Supervisory skills training for the neglected supervisors: development and preliminary evaluation of an autonomy-supportive programme
Accepted version, 110.7Kb
Yong, A., Roche, M. A., & Sutton, A. (2019). Supervisory skills training for the neglected supervisors: development and preliminary evaluation of an autonomy-supportive programme. Industrial and Commercial Training, 51(5), 315–326. https://doi.org/10.1108/ict-01-2019-0013
Permanent Research Commons link: https://hdl.handle.net/10289/13371
Purpose Previous studies have demonstrated that an autonomy-supportive supervision style is associated with improved well-being and positive behaviours for supervisees. However, autonomy-supportive training (AST) has yet to be tailored to suit supervisors in low-skilled occupations for whom traditional pedagogical approaches may be inappropriate. The purpose of this paper is to describe the development and preliminary evaluation of AST for these supervisors, using self-determination theory (SDT) and andragogical principles of adult learning. Design/methodology/approach SDT and andragogical principles were systematically integrated to develop (a 3 h) AST programme. The training sessions were trialled with 11 first-line supervisors in New Zealand as a preliminary evaluation of AST. The evaluation used open-ended questions following Kirkpatrick’s evaluation model and incorporated the trainer’s reflections. Findings Supervisors found AST relevant, easy to understand and suited to their approach to learning. Trainer’s reflections also provided insight into the challenges in conducting such training for supervisors in low-skilled occupations and the article makes suggestions to address these challenges. Research limitations/implications AST can be successfully tailored to first-line supervisors, indicating that an autonomy-supportive style of leadership is relevant for those employed in low-skilled occupations. This initial evaluation provides a foundation for future studies to conduct higher-level assessment of AST. Practical implications AST can be utilised to provide first-line supervisors with access to improved leadership development opportunities. Challenges of conducting this kind of training programme in a context of low-skilled occupations are addressed and recommendations made for organisations and trainers. Originality/value This study is novel as it demonstrates the development of AST, a leadership skills training, tailored to suit the needs of an understudied group, supervisors in low-skilled occupations.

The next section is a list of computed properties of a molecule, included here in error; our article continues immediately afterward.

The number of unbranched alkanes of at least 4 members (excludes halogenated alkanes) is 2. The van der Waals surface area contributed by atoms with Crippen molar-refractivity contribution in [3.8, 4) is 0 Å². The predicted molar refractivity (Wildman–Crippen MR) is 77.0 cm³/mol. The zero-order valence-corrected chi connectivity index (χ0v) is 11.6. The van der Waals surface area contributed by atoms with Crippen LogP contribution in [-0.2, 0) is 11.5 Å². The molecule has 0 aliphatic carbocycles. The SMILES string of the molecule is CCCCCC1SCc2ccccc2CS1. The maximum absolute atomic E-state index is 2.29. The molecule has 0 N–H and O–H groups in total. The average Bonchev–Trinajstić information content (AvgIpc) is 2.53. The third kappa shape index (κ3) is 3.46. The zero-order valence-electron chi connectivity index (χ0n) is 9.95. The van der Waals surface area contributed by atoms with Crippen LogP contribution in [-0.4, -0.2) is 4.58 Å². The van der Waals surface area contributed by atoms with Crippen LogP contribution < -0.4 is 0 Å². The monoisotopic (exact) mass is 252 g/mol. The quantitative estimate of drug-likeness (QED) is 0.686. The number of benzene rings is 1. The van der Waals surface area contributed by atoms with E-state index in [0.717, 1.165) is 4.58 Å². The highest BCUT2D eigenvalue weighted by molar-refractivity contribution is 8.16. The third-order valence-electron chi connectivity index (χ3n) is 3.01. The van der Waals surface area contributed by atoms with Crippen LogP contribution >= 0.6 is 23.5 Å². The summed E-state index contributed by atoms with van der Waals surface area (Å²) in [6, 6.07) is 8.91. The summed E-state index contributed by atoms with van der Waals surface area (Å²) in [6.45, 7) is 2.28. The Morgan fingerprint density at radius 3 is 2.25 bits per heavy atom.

This is an author’s accepted version of an article published in the journal: Industrial and Commercial Training. © 2019 Emerald Publishing Limited.
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